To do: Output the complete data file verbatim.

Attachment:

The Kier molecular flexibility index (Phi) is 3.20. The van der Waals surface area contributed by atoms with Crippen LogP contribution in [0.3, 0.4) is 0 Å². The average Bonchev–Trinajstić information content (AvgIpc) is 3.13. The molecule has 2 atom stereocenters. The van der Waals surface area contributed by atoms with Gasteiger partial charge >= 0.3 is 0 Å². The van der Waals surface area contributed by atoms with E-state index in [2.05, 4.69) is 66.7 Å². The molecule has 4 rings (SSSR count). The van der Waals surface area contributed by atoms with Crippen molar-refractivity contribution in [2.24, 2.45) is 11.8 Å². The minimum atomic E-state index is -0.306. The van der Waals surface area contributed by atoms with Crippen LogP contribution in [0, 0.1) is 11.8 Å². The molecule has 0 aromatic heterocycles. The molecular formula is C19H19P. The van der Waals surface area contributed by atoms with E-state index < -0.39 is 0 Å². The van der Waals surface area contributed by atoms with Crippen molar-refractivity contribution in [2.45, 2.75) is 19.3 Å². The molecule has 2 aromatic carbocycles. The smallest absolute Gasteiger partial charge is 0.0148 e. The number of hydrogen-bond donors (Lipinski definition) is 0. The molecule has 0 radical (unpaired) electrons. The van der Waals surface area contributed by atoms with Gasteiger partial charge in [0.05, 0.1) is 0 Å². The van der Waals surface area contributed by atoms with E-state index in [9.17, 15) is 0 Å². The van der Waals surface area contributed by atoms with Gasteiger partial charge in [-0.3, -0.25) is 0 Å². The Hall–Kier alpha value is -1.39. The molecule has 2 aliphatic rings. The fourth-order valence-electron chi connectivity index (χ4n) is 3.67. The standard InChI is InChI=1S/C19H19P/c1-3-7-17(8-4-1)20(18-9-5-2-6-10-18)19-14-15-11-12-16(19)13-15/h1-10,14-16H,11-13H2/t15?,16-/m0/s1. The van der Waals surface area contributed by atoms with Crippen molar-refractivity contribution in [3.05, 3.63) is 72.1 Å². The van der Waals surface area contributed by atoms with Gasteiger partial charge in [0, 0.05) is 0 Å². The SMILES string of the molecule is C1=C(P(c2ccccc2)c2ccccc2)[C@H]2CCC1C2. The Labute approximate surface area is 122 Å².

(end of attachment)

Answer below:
The Kier molecular flexibility index (Phi) is 3.20. The van der Waals surface area contributed by atoms with Crippen LogP contribution in [0.3, 0.4) is 0 Å². The average Bonchev–Trinajstić information content (AvgIpc) is 3.13. The molecule has 2 atom stereocenters. The van der Waals surface area contributed by atoms with Gasteiger partial charge >= 0.3 is 0 Å². The van der Waals surface area contributed by atoms with E-state index in [2.05, 4.69) is 66.7 Å². The molecule has 4 rings (SSSR count). The van der Waals surface area contributed by atoms with Crippen molar-refractivity contribution in [2.24, 2.45) is 11.8 Å². The minimum atomic E-state index is -0.306. The van der Waals surface area contributed by atoms with Crippen LogP contribution in [0, 0.1) is 11.8 Å². The molecule has 0 aromatic heterocycles. The molecular formula is C19H19P. The van der Waals surface area contributed by atoms with E-state index < -0.39 is 0 Å². The van der Waals surface area contributed by atoms with Crippen molar-refractivity contribution in [2.45, 2.75) is 19.3 Å². The molecule has 2 aromatic carbocycles. The smallest absolute Gasteiger partial charge is 0.0148 e. The number of hydrogen-bond donors (Lipinski definition) is 0. The molecule has 0 radical (unpaired) electrons. The van der Waals surface area contributed by atoms with Gasteiger partial charge in [0.05, 0.1) is 0 Å². The van der Waals surface area contributed by atoms with E-state index in [9.17, 15) is 0 Å². The van der Waals surface area contributed by atoms with Gasteiger partial charge in [-0.3, -0.25) is 0 Å². The Hall–Kier alpha value is -1.39. The molecule has 2 aliphatic rings. The fourth-order valence-electron chi connectivity index (χ4n) is 3.67. The standard InChI is InChI=1S/C19H19P/c1-3-7-17(8-4-1)20(18-9-5-2-6-10-18)19-14-15-11-12-16(19)13-15/h1-10,14-16H,11-13H2/t15?,16-/m0/s1. The van der Waals surface area contributed by atoms with Crippen molar-refractivity contribution in [3.05, 3.63) is 72.1 Å². The van der Waals surface area contributed by atoms with Gasteiger partial charge in [0, 0.05) is 0 Å². The SMILES string of the molecule is C1=C(P(c2ccccc2)c2ccccc2)[C@H]2CCC1C2. The Labute approximate surface area is 122 Å².